The key is collaboration. Academic and social skills do not develop in a vacuum. They are the result of interactions between the child and his/her environment. Your child’s capacity to complete tasks independently occurs when skills have been mastered and external supports are no longer required. For example, complex academic assignments may overwhelm your child’s brain. She needs you to look at the task with her and collaboratively develop a plan for how the assignment or project will be executed. This means breaking the task down into steps, then creating timelines for each step to be accomplished. You might also have to work with your child to actually complete the steps. The idea here is not to do the work for your child but to do it with her. This collaboration will enhance his learning, while also helping her develop the organizational and planning skills necessary to eventually mange the work on her own.
“Helping Your Child with Language-Based Learning Disabilities” by Daniel Franklin, Ph.D. My good friend and colleague, Dr. Daniel Franklin has just come out with a new book for parents on how best to help their children with challenges like Dyslexia, Dysgraphia, Dyscalculia, ADHD and processing disorders. Dr. Franklin, who has been in education for over 30 years, is founder of Franklin Educational Services, which provides individualized school support services for students of all ages and needs. Franklin helps parents discover how a secure relationship between them and their child can optimize the child’s learning ability by enhancing motivation, reducing anxiety, and increasing flexibility. The book also contains practical strategies for navigating school and home life. I highly recommend it. For more information go to https://www.franklined.com/
Breakout Session with Dr. Peter Murphy and Dr. Daniel Franklin at the Language and Learning Conference, May 2, 2015 – UCLA Carnesale Commons
Drawing on the latest findings from the fields of social neuroscience, psychology, and education, this presentation will explore the biological mechanisms of stress and identify how stress impacts learning and behavior. In addition, the connection between healthy attachment and stress will be discussed. This presentation will offer specific strategies that parents, teachers, and clinicians can use to mitigate stress-related learning and behavioral challenges.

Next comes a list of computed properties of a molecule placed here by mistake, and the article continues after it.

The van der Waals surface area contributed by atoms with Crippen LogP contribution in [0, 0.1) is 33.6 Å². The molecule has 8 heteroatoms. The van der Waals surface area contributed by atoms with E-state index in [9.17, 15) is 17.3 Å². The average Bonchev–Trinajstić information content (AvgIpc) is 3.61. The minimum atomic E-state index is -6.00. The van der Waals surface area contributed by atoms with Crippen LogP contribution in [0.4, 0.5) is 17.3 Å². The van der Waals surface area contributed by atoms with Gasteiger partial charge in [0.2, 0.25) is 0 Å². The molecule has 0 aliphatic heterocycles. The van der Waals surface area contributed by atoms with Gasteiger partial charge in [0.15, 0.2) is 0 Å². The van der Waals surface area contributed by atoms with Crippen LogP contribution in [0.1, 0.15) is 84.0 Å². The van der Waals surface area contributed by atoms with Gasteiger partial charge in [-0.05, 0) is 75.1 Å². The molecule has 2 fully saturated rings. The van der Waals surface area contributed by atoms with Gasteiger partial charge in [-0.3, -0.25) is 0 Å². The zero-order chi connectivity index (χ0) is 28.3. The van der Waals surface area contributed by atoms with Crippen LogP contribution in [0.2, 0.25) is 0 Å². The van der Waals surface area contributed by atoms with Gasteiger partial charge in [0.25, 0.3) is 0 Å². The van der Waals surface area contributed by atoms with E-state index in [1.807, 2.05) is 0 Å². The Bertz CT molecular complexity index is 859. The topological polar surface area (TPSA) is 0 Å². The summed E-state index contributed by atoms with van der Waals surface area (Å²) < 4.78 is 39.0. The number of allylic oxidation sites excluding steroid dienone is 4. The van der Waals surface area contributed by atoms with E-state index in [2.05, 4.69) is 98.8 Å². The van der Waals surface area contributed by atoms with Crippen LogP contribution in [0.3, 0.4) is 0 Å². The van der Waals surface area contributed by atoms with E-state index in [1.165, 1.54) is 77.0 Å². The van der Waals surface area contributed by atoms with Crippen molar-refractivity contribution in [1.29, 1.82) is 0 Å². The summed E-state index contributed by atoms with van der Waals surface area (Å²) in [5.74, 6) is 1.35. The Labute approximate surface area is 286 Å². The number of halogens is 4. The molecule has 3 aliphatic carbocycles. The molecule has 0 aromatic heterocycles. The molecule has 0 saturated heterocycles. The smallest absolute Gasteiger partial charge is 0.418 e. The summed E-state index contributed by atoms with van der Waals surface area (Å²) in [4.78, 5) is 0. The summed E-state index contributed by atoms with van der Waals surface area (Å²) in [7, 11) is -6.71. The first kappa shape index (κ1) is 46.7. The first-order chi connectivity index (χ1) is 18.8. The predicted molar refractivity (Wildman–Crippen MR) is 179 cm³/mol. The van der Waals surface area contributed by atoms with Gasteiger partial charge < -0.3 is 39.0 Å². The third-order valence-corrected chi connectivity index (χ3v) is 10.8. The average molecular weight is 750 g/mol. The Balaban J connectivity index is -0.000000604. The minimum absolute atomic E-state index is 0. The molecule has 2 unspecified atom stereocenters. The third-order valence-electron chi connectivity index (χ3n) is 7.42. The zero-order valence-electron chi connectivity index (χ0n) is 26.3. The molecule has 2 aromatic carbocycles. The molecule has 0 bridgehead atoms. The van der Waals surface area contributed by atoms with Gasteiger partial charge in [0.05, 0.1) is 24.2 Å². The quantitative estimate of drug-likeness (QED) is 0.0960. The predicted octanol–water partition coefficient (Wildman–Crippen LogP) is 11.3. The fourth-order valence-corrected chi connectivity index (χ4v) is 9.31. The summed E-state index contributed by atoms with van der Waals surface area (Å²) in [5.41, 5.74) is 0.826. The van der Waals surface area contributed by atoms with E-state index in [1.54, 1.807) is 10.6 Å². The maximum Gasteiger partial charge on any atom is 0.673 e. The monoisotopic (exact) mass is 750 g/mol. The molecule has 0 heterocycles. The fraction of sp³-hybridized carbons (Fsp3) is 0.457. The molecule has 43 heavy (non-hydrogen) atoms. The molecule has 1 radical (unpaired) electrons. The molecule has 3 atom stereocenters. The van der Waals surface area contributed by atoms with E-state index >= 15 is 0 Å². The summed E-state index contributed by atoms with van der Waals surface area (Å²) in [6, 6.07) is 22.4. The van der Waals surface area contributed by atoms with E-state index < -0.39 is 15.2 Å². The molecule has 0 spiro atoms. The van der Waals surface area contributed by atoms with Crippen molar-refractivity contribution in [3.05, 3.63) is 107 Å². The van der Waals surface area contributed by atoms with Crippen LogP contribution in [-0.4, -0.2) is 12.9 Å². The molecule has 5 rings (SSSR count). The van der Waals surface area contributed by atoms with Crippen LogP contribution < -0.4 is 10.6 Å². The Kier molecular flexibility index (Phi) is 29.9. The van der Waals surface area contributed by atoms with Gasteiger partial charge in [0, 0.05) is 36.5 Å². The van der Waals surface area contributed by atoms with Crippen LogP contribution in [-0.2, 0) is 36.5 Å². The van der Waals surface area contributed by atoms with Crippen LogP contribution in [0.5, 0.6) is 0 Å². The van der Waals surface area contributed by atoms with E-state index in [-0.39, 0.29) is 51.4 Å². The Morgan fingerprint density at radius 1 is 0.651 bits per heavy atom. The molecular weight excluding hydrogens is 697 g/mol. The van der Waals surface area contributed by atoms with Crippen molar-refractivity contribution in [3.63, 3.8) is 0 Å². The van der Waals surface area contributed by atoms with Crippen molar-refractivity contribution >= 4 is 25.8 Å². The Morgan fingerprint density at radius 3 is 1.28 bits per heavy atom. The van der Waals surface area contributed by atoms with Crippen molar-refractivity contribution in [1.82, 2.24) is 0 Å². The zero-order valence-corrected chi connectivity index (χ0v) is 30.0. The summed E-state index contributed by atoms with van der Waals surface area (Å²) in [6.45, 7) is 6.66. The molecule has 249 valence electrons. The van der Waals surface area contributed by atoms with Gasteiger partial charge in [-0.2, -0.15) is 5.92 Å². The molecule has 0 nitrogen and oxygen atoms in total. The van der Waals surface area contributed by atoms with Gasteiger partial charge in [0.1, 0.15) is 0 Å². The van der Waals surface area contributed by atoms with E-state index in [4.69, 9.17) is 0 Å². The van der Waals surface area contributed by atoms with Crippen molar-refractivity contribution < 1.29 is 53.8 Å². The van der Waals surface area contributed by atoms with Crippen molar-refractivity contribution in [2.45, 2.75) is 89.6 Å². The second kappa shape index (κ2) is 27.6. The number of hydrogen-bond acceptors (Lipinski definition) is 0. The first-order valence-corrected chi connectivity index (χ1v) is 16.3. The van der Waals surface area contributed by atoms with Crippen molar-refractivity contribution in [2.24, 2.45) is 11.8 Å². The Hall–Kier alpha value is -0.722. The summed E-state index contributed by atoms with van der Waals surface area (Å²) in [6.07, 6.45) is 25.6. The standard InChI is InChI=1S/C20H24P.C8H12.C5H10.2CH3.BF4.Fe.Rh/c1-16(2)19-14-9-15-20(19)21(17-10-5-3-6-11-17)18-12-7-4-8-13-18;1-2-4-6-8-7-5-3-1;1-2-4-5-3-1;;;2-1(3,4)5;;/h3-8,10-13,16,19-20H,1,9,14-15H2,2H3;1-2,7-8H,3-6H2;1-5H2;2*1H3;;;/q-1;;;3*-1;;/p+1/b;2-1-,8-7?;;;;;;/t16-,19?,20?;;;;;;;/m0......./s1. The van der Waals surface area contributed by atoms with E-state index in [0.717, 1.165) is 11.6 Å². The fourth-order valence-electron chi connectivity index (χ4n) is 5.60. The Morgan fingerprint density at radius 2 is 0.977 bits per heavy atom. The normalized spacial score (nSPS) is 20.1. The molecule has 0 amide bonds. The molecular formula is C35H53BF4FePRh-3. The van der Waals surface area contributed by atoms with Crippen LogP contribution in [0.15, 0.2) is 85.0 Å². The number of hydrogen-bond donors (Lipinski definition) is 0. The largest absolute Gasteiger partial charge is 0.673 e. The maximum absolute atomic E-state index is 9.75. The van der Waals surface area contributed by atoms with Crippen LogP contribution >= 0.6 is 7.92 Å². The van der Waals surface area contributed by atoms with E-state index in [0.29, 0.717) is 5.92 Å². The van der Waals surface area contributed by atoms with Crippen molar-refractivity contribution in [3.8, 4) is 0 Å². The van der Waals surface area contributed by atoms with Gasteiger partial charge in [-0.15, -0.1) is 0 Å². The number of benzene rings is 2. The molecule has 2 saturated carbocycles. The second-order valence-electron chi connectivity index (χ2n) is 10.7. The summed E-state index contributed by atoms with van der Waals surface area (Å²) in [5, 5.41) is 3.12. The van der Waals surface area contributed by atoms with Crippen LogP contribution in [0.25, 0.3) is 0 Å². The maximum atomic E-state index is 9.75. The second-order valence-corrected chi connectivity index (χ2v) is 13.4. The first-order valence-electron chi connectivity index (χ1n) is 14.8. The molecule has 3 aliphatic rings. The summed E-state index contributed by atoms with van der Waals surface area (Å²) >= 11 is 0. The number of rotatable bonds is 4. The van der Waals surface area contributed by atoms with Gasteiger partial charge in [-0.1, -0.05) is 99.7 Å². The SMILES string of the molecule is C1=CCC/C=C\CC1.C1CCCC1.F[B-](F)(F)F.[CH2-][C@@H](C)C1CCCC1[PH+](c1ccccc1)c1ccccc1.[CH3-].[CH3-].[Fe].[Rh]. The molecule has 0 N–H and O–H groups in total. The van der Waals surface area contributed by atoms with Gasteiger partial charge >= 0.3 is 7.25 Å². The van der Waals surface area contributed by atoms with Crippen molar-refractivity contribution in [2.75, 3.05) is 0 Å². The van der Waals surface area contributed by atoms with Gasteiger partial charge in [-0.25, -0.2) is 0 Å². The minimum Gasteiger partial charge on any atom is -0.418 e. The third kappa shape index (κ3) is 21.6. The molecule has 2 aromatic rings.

Conference registration online at www.DyslexiaLA.org/events
The patterns of relating that children demonstrate with important adults in their lives, as well as their peers, are dependent on early relational experiences with parents or caretakers. If a child has had his or her needs met most of the time, they come to trust that others will also respond to them consistently.
As a parent, you do not have to be perfectly responsive for your child to develop a sense of trust in the world. In fact, it may come as a relief that if you were perfectly responsive to her needs, you would actually hinder her emotional growth!
Misunderstandings, disappointments and other types of ruptures are inevitable in all relationships. When misunderstandings do occur with your child, they become an opportunity for you to help your child process and resolve the experience. These ruptures and repairs actually facilitate emotional growth. Saying “I’m sorry” to your child now and then goes a long way.
“When am I helping my child too much and when should I step back?
“Am I enabling my child by providing help with homework or other responsibilities?”
Parents, as well as teachers, often struggle with this conflict. Understanding that children will do well if they can and that all children possess the natural human drive for mastery will help to resolve this conflict. My advice to parents? If your child is struggling, chances are demands are exceeding the capacities he possesses right now. Work with him to complete certain tasks, rather than doing the work for him. We all learn new tasks by watching others or by collaborating with someone who has more skill. Why should this process be any different for learning new academic concepts or completing tough assignments?
The truth is, when you don’t provide support for tasks that are over your child’s head, you run the risk of disabling him. If you insist your child complete his work independently when he is not ready developmentally, how is he going to make sense of this struggle? Most children will assume that if they are experiencing difficulty, something must be wrong with them. This is not the belief parents want their children to internalize about themselves. This belief not only undermines a child’s confidence in his ability to learn, but it also contributes to feelings of frustration, anxiety and discouragement, which further interfere with learning.
Healthy dependence promotes independence in children. If we teach our children how to approach difficult tasks and guide them through the learning process, ultimately they will acquire the necessary skills and be able to do their work on their own.
Have you found ways to decide when to let your child learn on their own and when to help them?